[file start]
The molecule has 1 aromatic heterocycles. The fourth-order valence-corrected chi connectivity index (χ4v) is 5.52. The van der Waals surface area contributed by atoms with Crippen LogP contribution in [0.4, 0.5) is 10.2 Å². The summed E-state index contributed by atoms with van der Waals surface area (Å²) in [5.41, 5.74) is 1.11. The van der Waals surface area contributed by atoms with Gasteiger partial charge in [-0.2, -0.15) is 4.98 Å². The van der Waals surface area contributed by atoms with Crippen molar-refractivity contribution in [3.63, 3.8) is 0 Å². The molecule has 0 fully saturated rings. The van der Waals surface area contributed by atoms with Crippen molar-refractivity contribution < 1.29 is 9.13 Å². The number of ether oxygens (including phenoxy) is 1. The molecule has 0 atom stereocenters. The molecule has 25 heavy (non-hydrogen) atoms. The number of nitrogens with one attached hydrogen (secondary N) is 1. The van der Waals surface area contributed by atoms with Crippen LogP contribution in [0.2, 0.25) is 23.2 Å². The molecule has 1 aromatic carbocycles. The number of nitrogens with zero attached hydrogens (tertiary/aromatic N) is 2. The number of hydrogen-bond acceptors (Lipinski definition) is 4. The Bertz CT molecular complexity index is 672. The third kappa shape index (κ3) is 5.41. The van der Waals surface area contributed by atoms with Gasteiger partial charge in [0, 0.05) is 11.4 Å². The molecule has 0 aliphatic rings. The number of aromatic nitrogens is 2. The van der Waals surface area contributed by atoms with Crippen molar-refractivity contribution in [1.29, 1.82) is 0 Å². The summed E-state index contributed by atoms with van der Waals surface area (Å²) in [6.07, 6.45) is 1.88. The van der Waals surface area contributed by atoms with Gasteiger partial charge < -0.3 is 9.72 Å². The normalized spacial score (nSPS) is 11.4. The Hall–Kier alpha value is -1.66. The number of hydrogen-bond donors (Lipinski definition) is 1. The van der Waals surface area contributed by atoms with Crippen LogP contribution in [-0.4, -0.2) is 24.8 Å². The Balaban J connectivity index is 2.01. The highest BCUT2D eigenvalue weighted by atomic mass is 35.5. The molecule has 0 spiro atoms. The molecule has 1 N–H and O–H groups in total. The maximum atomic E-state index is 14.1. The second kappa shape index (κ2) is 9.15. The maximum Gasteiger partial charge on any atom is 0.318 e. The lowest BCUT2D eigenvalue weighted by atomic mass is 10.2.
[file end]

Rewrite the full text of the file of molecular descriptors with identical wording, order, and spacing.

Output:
The molecule has 1 aromatic heterocycles. The fourth-order valence-corrected chi connectivity index (χ4v) is 5.52. The van der Waals surface area contributed by atoms with Crippen LogP contribution in [0.4, 0.5) is 10.2 Å². The summed E-state index contributed by atoms with van der Waals surface area (Å²) in [5.41, 5.74) is 1.11. The van der Waals surface area contributed by atoms with Gasteiger partial charge in [-0.2, -0.15) is 4.98 Å². The van der Waals surface area contributed by atoms with Crippen molar-refractivity contribution in [3.63, 3.8) is 0 Å². The molecule has 0 fully saturated rings. The van der Waals surface area contributed by atoms with Crippen molar-refractivity contribution < 1.29 is 9.13 Å². The number of ether oxygens (including phenoxy) is 1. The molecule has 0 atom stereocenters. The molecule has 25 heavy (non-hydrogen) atoms. The number of nitrogens with one attached hydrogen (secondary N) is 1. The van der Waals surface area contributed by atoms with Crippen LogP contribution in [0.2, 0.25) is 23.2 Å². The molecule has 1 aromatic carbocycles. The number of nitrogens with zero attached hydrogens (tertiary/aromatic N) is 2. The number of hydrogen-bond acceptors (Lipinski definition) is 4. The Bertz CT molecular complexity index is 672. The third kappa shape index (κ3) is 5.41. The van der Waals surface area contributed by atoms with Gasteiger partial charge in [0, 0.05) is 11.4 Å². The molecule has 0 aliphatic rings. The number of aromatic nitrogens is 2. The van der Waals surface area contributed by atoms with Crippen molar-refractivity contribution in [1.29, 1.82) is 0 Å². The summed E-state index contributed by atoms with van der Waals surface area (Å²) in [6.07, 6.45) is 1.88. The van der Waals surface area contributed by atoms with Gasteiger partial charge < -0.3 is 9.72 Å². The normalized spacial score (nSPS) is 11.4. The Hall–Kier alpha value is -1.66. The number of hydrogen-bond donors (Lipinski definition) is 1. The van der Waals surface area contributed by atoms with Crippen LogP contribution in [-0.4, -0.2) is 24.8 Å². The Balaban J connectivity index is 2.01. The highest BCUT2D eigenvalue weighted by atomic mass is 35.5. The molecule has 0 spiro atoms. The molecule has 1 N–H and O–H groups in total. The maximum atomic E-state index is 14.1. The second kappa shape index (κ2) is 9.15. The maximum Gasteiger partial charge on any atom is 0.318 e. The lowest BCUT2D eigenvalue weighted by atomic mass is 10.2.